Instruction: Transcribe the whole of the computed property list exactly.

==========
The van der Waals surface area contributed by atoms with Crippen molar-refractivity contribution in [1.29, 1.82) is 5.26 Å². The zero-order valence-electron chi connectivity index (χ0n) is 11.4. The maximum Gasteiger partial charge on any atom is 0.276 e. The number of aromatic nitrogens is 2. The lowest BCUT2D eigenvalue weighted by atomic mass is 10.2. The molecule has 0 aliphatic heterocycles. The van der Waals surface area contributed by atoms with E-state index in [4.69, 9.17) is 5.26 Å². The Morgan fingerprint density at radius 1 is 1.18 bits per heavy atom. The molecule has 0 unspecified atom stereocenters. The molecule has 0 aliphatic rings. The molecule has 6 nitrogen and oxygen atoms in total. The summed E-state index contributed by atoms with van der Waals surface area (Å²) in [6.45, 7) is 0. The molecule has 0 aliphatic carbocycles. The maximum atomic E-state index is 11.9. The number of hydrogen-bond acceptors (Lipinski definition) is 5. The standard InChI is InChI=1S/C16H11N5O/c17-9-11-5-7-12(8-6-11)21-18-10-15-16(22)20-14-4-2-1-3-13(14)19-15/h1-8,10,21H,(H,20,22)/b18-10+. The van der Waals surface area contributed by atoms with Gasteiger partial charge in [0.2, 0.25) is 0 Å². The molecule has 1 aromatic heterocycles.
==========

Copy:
The van der Waals surface area contributed by atoms with Crippen molar-refractivity contribution in [1.29, 1.82) is 5.26 Å². The zero-order valence-electron chi connectivity index (χ0n) is 11.4. The maximum Gasteiger partial charge on any atom is 0.276 e. The number of aromatic nitrogens is 2. The lowest BCUT2D eigenvalue weighted by atomic mass is 10.2. The molecule has 0 aliphatic heterocycles. The van der Waals surface area contributed by atoms with E-state index in [4.69, 9.17) is 5.26 Å². The Morgan fingerprint density at radius 1 is 1.18 bits per heavy atom. The molecule has 0 unspecified atom stereocenters. The molecule has 0 aliphatic rings. The molecule has 6 nitrogen and oxygen atoms in total. The summed E-state index contributed by atoms with van der Waals surface area (Å²) in [6.45, 7) is 0. The molecule has 0 aliphatic carbocycles. The maximum atomic E-state index is 11.9. The number of hydrogen-bond acceptors (Lipinski definition) is 5. The standard InChI is InChI=1S/C16H11N5O/c17-9-11-5-7-12(8-6-11)21-18-10-15-16(22)20-14-4-2-1-3-13(14)19-15/h1-8,10,21H,(H,20,22)/b18-10+. The van der Waals surface area contributed by atoms with Gasteiger partial charge in [0.2, 0.25) is 0 Å². The molecule has 1 aromatic heterocycles.